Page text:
The Sydney Motorway Office was set up and a number of companies were invited to help plan WestConnex. One of these was infrastructure giant Lend Lease, which was granted $2,489,507 to undertake an Airport Access Link Reference Design between January and April 2013. Hopefully, the Inquiry will call for this document.
Senior executive Christopher Swann represented INSW in the Sydney Motorways office and was involved in developing the first business case for WestConnex. According to his Linked In profile, in January 2014, he shifted to the Westconnex Delivery Authority (WDA) to head the New M5 project, which at that stage included the Airport Link. Swann signed the New M5 application to NSW Planning which on page 1 described the Sydney Gateway as a component of Stage 2 WestConnex but on page 23, is described as part of Stage 3.
The WestConnex Strategic Business case, which was released in November 2015, contained many references to the Sydney Gateway. It was part of Stage 2 but would be delivered in a ‘similar time frame for Stage 3’. The reported stated that ‘ timeframes may change. At the latest, it will open by 2023.’ This was an early sign that there could be obstacles in the way of the project.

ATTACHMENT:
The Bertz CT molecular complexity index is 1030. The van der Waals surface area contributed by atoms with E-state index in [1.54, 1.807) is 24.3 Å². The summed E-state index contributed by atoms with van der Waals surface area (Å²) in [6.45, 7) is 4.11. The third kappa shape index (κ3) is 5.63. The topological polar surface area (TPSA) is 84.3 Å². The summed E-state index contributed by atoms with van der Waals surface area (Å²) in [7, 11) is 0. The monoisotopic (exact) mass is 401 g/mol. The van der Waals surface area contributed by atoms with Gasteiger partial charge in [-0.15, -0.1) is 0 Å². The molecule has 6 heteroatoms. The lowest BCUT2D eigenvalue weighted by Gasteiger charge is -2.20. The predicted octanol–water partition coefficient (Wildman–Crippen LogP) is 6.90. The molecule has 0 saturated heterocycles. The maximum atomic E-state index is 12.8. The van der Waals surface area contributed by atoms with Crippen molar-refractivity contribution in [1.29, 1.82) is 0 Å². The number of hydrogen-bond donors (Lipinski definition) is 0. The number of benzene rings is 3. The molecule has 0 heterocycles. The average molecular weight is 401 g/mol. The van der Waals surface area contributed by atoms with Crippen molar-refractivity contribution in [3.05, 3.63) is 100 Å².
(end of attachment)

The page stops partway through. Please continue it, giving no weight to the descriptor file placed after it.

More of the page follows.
The WestConnex Delivery Authority morphed into the private Sydney Motorway Corporation. When its CEO Denis Cliche was interviewed in December 2016 by the SMH, he talked about ‘negotiating around properties’ and a need to move the rail link from Port Botany. Big problems with the Gateway project were coming into starker relief but Cliche still talked about ‘we’ – meaning the Sydney Motorway Corporation.
In January 2016, the WestConnex Stage 3 proposal was lodged with NSW Planning. Page one of that document described the Sydney Gateway as part of WestConnex.
But something had shifted. SMC contracts were secret but a search of NSW tender database reveals that a $1 million RMS contract was awarded to project management firm MBB Pty Ltd from February 2016 until October 2018 to manage roads for the Sydney Gateway.
It seems that the Sydney Gateway project had moved from SMC to RMS but the confusion continued. In April 2016, Infrastructure Australia published its business case evaluation of WestConnex. Its report still relied on the assumption that the Sydney Gateway was part of Stage 2. (Who provided them with that information? Did anyone in the NSW government seek to correct it?)